There is a fabulous serial called Person of Interest. Watch it. In fact binge watch it. In a machine world where the machine and people running those machines decide who is relevant and who is not, there is a group of people who believe in human values. They make it their task to help those identified as irrelevant by the machine. Put faith in human values and emotions. Look beyond the spoken or typed words.

(Image courtesy wikia and fandom)

Ageism 2


Here we go. The article in this morning Times of India talks about it.

With only 7% workforce in over 50 age band, clearly most organisations are focusing on the young ones. After all why waste time on those who won’t be productive!

The talk about retirement age. A lot of countries don’t have a retirement age. But that stands to reason at one level. Unlike India, they have an ageing population. In India, the old had to make way for the new. Repurposing the old (some handful of organisations are doing that) as a concept will take time coming.

It’s what the larger population wants is what drives everything in this country. Witness the politics, vote bank focus is what drives economic policies.

We always tend to focus on the larger number because it makes sense.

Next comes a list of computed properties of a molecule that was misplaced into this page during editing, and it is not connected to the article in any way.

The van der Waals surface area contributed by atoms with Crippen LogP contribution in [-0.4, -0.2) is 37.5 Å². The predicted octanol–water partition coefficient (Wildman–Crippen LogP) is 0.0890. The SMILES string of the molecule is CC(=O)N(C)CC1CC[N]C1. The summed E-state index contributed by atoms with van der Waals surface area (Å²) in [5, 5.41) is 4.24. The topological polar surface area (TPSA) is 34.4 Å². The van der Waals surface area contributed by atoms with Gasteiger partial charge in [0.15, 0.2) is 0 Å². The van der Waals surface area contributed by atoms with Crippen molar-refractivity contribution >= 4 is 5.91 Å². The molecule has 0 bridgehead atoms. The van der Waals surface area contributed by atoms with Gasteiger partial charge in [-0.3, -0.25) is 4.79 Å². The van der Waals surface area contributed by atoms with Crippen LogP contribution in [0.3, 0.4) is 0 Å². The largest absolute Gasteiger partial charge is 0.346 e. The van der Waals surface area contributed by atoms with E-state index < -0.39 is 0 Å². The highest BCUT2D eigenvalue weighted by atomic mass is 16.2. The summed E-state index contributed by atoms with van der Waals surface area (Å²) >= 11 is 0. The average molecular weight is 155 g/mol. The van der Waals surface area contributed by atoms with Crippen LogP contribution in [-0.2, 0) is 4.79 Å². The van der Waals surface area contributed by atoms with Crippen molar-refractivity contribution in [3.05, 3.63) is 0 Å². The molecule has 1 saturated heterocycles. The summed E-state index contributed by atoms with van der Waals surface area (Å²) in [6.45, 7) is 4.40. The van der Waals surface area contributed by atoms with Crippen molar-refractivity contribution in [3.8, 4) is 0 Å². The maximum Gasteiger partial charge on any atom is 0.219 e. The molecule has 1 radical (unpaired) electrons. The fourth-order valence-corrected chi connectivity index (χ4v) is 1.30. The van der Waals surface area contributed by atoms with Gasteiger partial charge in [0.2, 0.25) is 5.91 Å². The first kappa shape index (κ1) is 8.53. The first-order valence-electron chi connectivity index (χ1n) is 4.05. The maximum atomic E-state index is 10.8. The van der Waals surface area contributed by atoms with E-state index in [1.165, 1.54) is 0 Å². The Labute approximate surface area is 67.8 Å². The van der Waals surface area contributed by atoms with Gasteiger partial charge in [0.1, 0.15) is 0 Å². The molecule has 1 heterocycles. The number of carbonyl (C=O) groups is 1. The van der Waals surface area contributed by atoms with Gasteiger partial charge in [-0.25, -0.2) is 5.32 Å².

I have no problem with that. After all, political parties exist to stay in power, the business of organisations is to increase profits and share value.

But this 7% is going to change in the future. It is changing already but just because the change is happening at an urban level, and when you take in to account the entire population of the country, it does look small so no one is paying attention to it.

But when the larger shift happens, as always happens in this country, we will be totally unprepared and won’t know what to do.

Ageism


This post is sparked by the controversy around Mahendra Singh Dhoni. Also read in the paper today how Virat Kohli is standing by him.

Why is age so important? Why do we believe that just because a person is old, he is not capable. In the context of Dhoni, is it really because he has supposedly become old so his reflexes are dimmed? Is it not possible that he was having a bad day that day? Of course the conversation about his age has been on for a while. Every time he fails with the bat, knives are out. But the moment he scores big, people start talking about how his experience pulled the team through. His reflexes behind the stumps are as sharp as ever. I don’t know how many of you watch the matches regularly, but next time when he is keeping wickets, watch him carefully. You will see it on his face. The brain is constantly ticking. His match awareness shows through. Now is it age or experience? Yes sports is a very physical and fitness is paramount but as you grow older, you learn to balance the two. Experience and fitness. He is lucky that he had Virat supporting him.

But look beyond sports. Ageism has become a concept. Except for India and few other countries, age has become a big factor. The population is old and therefore ageism has become a burning issue.